90 Miles From Tyranny : ‘Extreme Vetting’ Is Extremely Overdue

Saturday, August 20, 2016

‘Extreme Vetting’ Is Extremely Overdue

Donald Trump’s speech last week on the threat of radical Islam included a section about immigration policy that has the usual suspects in a tizzy. This section focused not on terrorism, but rather on what Andy McCarthy calls the “grand jihad,” the importation of Islamist ideology that rejects our constitutional order and open society. 

In his trademark manner, Trump departed from the prepared text to Archie Bunker-ize the speech by calling this “extreme vetting,” which is not the phraseology you should use once you’ve won the nomination and are trying to persuade the middle-of-the-road voter in Ohio and Florida. But rather than calling for body-cavity searches, as this label might suggest, he was instead calling for ideological/values screening, with the commonsense goal that “we should only admit into this country those who share our values and respect our people.” He explained:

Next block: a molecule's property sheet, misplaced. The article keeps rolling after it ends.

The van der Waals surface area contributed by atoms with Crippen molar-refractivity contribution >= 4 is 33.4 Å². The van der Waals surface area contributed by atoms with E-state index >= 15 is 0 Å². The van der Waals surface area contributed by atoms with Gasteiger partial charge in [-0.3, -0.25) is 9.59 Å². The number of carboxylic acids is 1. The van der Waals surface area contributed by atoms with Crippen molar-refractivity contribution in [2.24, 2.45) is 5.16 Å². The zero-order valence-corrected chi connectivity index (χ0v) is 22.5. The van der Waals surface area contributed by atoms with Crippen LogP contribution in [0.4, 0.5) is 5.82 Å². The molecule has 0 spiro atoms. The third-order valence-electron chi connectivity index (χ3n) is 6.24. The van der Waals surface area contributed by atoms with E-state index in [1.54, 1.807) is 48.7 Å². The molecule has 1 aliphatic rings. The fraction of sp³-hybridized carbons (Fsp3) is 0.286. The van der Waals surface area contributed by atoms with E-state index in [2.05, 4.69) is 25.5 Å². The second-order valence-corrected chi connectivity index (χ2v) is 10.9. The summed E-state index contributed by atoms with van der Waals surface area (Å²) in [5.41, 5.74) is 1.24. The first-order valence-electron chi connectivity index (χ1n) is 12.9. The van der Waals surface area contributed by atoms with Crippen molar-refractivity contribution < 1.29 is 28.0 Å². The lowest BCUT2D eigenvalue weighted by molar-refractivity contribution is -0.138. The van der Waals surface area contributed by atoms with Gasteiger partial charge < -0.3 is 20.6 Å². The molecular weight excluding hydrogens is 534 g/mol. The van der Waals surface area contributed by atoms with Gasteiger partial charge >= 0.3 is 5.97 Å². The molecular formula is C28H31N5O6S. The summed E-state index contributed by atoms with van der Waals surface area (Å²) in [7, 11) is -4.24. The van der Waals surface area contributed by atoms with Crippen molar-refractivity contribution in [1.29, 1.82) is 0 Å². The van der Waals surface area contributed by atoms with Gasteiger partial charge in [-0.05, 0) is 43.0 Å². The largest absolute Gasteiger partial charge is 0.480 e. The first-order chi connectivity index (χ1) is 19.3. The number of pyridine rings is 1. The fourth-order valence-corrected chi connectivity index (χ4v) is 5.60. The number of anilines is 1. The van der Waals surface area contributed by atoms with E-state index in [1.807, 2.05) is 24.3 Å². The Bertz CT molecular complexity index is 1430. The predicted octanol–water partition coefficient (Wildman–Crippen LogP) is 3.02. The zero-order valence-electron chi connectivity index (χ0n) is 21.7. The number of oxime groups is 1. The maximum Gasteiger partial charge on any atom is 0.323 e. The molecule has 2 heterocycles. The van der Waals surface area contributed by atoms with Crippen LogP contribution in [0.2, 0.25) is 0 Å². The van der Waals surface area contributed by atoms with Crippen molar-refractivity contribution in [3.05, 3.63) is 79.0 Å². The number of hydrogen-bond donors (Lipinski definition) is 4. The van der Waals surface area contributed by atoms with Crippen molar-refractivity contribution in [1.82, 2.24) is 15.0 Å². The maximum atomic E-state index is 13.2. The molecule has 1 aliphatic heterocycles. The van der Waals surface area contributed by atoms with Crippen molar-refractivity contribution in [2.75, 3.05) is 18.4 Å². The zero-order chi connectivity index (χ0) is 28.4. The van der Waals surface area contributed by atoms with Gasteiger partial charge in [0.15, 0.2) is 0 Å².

In addition to screening out all members or sympathizers of terrorist groups, we must also screen out any who have hostile attitudes towards our country or its principles — or who believe that Sharia law should supplant American law. Those who do not believe in our Constitution, or who support bigotry and hatred, will not be admitted for immigration into the country.

It takes an Ivy League education to object to using our borders to keep out Jew-haters, gay-killers, and apostate-stoners. And, sure enough, in the Washington Post, Politico, and elsewhere, a passel of experts tells us that this is crazy, illegal, unconstitutional, and various other adjectives. 

Questions about the practical implementation of such a proposal are legitimate, if overblown. Trump obviously didn’t go into detail about the specific bureaucratic means of trying to screen out enemies of our constitutional order, but there are a number of ways to go about it. The first thing to keep in mind is that Trump’s speech referred to immigrants, not visitors, who are much more numerous. As I wrote in December, if a tourist from Saudi Arabia or business traveler from Pakistan think it’s good to behead blasphemers, that doesn’t really matter to us because they’re just passing through and not joining our society. But people being granted permanent residence — or even long-term “temporary” status, such as foreign students or H-1B workers — are joining our society, and we have a responsibility to keep them out if they reject our ...

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